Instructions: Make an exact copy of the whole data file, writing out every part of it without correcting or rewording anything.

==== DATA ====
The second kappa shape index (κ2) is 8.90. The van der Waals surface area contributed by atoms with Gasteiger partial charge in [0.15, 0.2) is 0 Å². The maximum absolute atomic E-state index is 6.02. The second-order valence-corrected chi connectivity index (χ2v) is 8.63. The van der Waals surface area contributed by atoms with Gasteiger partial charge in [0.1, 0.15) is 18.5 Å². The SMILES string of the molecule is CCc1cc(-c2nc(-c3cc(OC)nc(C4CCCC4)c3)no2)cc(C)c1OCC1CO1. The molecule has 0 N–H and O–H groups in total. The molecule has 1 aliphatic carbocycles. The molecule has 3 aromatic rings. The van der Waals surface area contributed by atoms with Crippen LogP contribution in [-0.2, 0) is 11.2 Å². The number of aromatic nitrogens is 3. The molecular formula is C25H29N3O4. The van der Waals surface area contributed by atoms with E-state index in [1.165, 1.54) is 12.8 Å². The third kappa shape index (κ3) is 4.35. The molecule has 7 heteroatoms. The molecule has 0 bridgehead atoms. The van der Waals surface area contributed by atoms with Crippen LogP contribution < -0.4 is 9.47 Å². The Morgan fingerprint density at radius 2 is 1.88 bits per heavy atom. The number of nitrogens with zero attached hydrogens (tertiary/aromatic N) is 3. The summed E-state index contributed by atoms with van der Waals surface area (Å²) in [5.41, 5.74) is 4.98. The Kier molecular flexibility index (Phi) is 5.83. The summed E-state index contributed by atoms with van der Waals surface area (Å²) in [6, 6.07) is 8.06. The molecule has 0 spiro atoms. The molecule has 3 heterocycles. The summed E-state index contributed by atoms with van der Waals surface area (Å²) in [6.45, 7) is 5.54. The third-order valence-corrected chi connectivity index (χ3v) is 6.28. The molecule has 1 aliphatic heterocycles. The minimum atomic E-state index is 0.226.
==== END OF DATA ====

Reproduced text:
The second kappa shape index (κ2) is 8.90. The van der Waals surface area contributed by atoms with Gasteiger partial charge in [0.15, 0.2) is 0 Å². The maximum absolute atomic E-state index is 6.02. The second-order valence-corrected chi connectivity index (χ2v) is 8.63. The van der Waals surface area contributed by atoms with Gasteiger partial charge in [0.1, 0.15) is 18.5 Å². The SMILES string of the molecule is CCc1cc(-c2nc(-c3cc(OC)nc(C4CCCC4)c3)no2)cc(C)c1OCC1CO1. The molecule has 0 N–H and O–H groups in total. The molecule has 1 aliphatic carbocycles. The molecule has 3 aromatic rings. The van der Waals surface area contributed by atoms with Crippen LogP contribution in [-0.2, 0) is 11.2 Å². The number of aromatic nitrogens is 3. The molecular formula is C25H29N3O4. The van der Waals surface area contributed by atoms with E-state index in [1.165, 1.54) is 12.8 Å². The third kappa shape index (κ3) is 4.35. The molecule has 7 heteroatoms. The molecule has 0 bridgehead atoms. The van der Waals surface area contributed by atoms with Crippen LogP contribution < -0.4 is 9.47 Å². The Morgan fingerprint density at radius 2 is 1.88 bits per heavy atom. The number of nitrogens with zero attached hydrogens (tertiary/aromatic N) is 3. The summed E-state index contributed by atoms with van der Waals surface area (Å²) in [5.41, 5.74) is 4.98. The Kier molecular flexibility index (Phi) is 5.83. The summed E-state index contributed by atoms with van der Waals surface area (Å²) in [6, 6.07) is 8.06. The molecule has 0 spiro atoms. The molecule has 3 heterocycles. The summed E-state index contributed by atoms with van der Waals surface area (Å²) in [6.45, 7) is 5.54. The third-order valence-corrected chi connectivity index (χ3v) is 6.28. The molecule has 1 aliphatic heterocycles. The minimum atomic E-state index is 0.226.